Remembered Today:

mike050443

Exactly 100 years ago today - The Battle of the Dunes

10 posts in this topic

100 YEARS AGO - TODAY

 

Michael Whitaker added 7 new photos.

On this day 10 July, exactly 100 years ago my grandfather fought in a little remembered engagement known as The Battle of the Dunes. He was 29 years old and one of about 508 (OR's = other ranks) in the 1st Battalion Northamptonshire Regiment. To the left of them were a similar number of the men of the 2nd Battalion Kings Royal Rifle Corps and to their left was the English Channel (The North Sea). In other words they were at the end of the trench system that extended from the English Channel to the Swiss Border. 
They had been moved up to the front line on the east side of the Yser Canal on the 8th and 9th July and were entrenched in the sand dunes where they were to be part of 'Operation Hush'. The German forces were well aware of the movements and had prepared before an operation that they called 'Strandfest' (Beach Party). This was summer time and the German attack started with a bombardment at 5.30 am and continued more or less continually until about 8.30 pm that evening (still daylight or dusk). This was the first time that the method of the German bombardment used became known as a 'creeping barrage', in other words the range of the guns altered and moved forward, with the intent to obliterate any resistance. The breastworks on the British side were only 7 ft (2.1 m) high and 3 ft (0.91 m) thick and collapsed immediately. Sand clogged the defenders' rifles and machine-guns and the Germans used Yellow Cross (mustard gas) and Blue Cross gas shells for the first time, mainly for counter-battery fire, which reduced the British artillery to a "feeble" reply. This was also the first time that the German attack used troops of special Flammenwerfer (Flame-thrower corps) to 'mop up' the remaining pockets of resistance. The three pontoon bridges across the canal were destroyed earlier during the bombardments effectively trapping any troops on the east side of the Yser canal.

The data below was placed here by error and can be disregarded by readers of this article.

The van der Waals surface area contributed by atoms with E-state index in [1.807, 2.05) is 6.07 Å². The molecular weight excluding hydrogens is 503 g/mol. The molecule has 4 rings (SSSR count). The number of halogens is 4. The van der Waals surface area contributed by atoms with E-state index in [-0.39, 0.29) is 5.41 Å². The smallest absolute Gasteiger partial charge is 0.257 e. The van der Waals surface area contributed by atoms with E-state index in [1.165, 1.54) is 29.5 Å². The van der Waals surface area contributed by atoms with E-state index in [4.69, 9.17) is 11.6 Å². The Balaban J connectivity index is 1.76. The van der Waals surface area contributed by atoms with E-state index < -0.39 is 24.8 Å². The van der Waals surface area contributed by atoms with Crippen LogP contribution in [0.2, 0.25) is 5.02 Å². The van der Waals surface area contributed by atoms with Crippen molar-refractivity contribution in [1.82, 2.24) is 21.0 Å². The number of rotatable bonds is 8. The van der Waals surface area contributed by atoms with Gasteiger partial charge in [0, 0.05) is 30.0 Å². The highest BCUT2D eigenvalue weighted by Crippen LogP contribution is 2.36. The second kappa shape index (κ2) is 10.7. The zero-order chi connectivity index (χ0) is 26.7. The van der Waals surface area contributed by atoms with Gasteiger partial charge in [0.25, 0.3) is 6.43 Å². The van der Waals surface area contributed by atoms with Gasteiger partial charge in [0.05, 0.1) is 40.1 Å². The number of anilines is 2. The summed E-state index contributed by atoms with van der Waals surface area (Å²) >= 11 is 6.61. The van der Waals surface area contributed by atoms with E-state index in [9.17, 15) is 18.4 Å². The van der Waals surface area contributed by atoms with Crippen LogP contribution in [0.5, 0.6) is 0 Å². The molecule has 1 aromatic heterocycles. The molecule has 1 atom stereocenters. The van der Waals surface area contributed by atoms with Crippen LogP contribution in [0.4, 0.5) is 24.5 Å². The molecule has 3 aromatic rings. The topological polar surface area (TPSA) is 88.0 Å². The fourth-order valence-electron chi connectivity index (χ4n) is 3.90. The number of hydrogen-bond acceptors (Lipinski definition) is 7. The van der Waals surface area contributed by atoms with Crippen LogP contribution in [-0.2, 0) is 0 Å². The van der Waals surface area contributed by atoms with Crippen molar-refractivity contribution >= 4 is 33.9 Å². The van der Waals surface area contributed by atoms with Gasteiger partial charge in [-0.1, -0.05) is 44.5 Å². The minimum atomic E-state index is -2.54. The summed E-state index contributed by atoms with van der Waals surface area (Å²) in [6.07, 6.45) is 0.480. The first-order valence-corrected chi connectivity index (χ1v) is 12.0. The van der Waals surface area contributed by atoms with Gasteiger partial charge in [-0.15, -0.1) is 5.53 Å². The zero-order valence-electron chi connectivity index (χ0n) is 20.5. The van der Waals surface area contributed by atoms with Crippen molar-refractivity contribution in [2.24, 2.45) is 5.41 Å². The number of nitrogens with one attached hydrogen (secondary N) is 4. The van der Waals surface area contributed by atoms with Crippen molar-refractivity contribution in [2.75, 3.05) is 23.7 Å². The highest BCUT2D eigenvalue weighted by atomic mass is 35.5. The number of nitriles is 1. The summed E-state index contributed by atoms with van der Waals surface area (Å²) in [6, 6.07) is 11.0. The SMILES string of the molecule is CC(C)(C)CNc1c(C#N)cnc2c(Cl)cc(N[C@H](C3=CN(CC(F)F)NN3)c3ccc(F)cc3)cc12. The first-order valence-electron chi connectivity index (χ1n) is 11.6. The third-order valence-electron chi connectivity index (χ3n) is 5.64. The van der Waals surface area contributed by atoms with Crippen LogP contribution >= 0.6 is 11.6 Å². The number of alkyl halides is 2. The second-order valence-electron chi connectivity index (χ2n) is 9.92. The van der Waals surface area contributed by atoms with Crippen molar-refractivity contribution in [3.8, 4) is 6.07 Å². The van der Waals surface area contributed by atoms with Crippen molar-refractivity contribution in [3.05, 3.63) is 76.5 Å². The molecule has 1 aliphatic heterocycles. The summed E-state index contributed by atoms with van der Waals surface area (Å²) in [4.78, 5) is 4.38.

At some time during the day William Ernest Whitaker took a bullet in his left arm and under cover of darkness, along with another 8 'survivors' they swam back across the canal and managed to reach their own lines. Of the 528 men (officers and other ranks) of the 1st Battalion Northants Regiment only 9 men got back safely on this day and the other troops were either captured or had been killed. The KRRC suffered almost identical casualties. The engagement actually started a few days before and continued sporadically a few days after this but this day became known as a disaster as two regiments had been decimated so much.